Breaking down Beckett

I keep hearing from people, “what’s wrong with Josh Beckett?”. After a year in which he nearly took the Cy Young Award and dominated the playoffs, we were ready to be blown away in 2008. But as it stands, Beckett is at 9-8 with a 4.15 ERA in 20 starts. The Sox are just 10-10 when he starts, and he’s given up 5 or more runs in 5 of those starts; he had only 4 games like that all of last year. Not exactly the dominant ace Red Sox Nation was expecting, right? Even though he has struggled somewhat with the long ball (he’s already given up 16 this season), a closer look at the numbers shows that he’s not as throwing as badly as people seem to think he is:

His velocity is consistent.
Beckett’s fastball has been clocked at 94.4 mph this year, while he averaged 94.6 mph last season. This seems to rule out any injury or “tired arm” concerns, though mechanics could affect his command. Last season, Beckett seemed to start out tossing softer and really ratcheted it up the second half, but this year he turned it on earlier. The velocity on his secondary pitches has also been consistent, and his curveball is still as tight as it was last year on most nights.

His secondary stats are consistent.
Sabermetricians will tell you that K/9, BB/9 and K/BB ratio are important indicators. In 2007, these numbers were 8.70, 1.79 and 4.85. In 2008? 8.64, 1.84 and 4.70. Incremental changes at best, especially given his slow start.

So what’s the problem? I’d say that Beckett has more mistakes this season than last year. He’s got the mildly elevated 1.09 HR/9 rate (he’s a flyball pitcher with a career 0.97 average), but opponents have hit 23.5% line drives off of him this year, much higher than his career 19.1% average. And I can’t help but notice that after using his curveball and changeup to great effect last season (63.1% fastballs, 25.1% curves and 11.5% changeups), he’s gone back to throwing 68.8% fastballs this year. That’s interestingly close to his 69.0% fastball selection back in 2006, when hitters were teeing off on him even more than this year. I think he needs to throw his changeup more, and take a little more off of it (average 88.7 mph velocity this year, compared with 87.9 mph last season). More benders woudn’t hurt, either.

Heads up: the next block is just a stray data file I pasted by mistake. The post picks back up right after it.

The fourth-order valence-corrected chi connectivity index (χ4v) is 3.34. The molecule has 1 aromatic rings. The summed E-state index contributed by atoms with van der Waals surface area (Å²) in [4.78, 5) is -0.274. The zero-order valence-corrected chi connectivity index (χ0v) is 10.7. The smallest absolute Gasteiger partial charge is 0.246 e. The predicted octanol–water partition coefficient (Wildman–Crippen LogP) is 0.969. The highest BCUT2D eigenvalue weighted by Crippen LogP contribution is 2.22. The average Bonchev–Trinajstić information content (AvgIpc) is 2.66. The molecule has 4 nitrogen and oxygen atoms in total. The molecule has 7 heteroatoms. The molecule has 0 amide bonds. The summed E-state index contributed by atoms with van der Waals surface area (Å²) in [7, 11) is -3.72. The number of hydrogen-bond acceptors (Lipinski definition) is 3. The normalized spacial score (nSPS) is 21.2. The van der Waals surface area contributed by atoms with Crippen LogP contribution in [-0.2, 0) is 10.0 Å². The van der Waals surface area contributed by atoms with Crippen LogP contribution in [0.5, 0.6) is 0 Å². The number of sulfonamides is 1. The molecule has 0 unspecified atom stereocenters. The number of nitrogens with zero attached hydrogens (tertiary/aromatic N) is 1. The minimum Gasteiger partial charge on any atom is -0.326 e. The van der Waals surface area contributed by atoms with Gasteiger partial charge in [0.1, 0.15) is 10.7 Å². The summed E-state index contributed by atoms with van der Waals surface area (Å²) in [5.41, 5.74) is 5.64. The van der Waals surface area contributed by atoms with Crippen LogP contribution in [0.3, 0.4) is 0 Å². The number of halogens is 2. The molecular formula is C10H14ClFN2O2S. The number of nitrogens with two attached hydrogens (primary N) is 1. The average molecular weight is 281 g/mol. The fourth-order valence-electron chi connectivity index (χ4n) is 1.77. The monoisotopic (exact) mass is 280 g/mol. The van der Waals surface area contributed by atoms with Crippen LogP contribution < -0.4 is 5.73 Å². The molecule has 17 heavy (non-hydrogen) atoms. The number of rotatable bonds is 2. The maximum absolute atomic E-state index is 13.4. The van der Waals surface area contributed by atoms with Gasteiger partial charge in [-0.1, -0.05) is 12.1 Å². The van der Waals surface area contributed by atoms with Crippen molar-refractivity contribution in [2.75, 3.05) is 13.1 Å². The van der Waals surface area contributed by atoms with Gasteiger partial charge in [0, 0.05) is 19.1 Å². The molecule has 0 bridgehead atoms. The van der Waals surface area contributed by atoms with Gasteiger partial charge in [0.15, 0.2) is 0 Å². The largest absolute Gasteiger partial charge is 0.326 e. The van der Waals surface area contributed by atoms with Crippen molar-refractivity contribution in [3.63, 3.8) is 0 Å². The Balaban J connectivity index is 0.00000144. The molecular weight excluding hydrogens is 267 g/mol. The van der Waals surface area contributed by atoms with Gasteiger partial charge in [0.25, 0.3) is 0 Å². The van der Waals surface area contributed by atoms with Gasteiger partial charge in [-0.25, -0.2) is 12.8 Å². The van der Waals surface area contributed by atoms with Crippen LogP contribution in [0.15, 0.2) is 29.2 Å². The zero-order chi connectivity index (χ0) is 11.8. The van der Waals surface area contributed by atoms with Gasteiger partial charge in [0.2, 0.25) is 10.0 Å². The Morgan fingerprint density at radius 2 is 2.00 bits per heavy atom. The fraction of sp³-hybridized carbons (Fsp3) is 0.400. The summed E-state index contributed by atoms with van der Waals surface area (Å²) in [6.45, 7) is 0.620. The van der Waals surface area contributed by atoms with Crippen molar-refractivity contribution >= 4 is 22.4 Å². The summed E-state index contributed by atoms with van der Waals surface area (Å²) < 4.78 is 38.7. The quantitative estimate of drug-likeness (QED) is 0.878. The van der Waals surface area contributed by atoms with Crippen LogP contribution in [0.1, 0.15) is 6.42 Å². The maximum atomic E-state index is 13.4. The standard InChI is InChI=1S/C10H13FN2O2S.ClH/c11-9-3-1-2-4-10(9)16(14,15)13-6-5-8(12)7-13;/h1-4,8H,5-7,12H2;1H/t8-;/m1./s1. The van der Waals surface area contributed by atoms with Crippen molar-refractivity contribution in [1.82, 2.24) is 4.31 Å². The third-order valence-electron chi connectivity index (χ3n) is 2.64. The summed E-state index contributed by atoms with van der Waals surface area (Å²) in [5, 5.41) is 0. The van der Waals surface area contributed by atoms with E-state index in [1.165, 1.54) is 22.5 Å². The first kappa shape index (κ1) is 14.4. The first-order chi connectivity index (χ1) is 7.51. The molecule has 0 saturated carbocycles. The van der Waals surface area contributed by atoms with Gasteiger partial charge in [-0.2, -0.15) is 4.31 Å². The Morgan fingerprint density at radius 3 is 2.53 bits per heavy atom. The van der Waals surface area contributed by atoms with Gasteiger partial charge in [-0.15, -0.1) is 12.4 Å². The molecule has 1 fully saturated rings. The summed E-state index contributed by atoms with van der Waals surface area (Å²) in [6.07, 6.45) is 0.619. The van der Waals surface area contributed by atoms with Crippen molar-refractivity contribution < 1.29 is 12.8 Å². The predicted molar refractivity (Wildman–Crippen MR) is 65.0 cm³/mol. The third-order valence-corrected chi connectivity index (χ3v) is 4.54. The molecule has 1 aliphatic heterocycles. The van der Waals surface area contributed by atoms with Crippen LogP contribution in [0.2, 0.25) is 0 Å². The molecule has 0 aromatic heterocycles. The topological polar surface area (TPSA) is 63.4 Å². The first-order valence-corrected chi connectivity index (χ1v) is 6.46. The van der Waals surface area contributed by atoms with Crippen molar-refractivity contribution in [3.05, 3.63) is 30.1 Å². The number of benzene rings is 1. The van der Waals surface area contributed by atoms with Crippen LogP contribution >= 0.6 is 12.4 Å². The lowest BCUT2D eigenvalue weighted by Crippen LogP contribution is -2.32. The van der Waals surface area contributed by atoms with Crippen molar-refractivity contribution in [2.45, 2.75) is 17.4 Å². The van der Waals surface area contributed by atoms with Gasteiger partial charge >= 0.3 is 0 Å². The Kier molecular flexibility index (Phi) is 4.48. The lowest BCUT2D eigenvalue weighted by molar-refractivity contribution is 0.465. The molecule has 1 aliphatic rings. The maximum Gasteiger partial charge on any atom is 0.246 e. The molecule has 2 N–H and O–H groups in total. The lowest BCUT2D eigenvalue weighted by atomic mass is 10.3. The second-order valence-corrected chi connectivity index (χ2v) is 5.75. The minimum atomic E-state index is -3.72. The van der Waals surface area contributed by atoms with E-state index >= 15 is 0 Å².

The truth is, Beckett had himself a bit of a career year in 2007. I don’t see him outperforming those numbers by too much again in his career. But from what we see here, the good news is that Beckett’s had a bit of bad luck this season and is due for some regression to the mean.

April 27 he went seven strong innings, giving up one run and striking out 13 Tampa Rays, and they lost 3-0. May 24, he goes seven strong at Oakland, giving up two runs and striking out 9, and the Sox lose 3-0. June 29 at Houston, very similar performance in a 3-2 loss. And then July 25 the Sox drop a 1-0 game to the Yankees when he gave up one run in seven innings. That’s four tough losses. What would you say about Beckett if he were 12-5 or 13-4 with a 4.15 ERA? But that difference is just run support.


One Response to Breaking down Beckett

  1. Pingback: Linkage: Why Beckett is still Beckett « Saber Rattling

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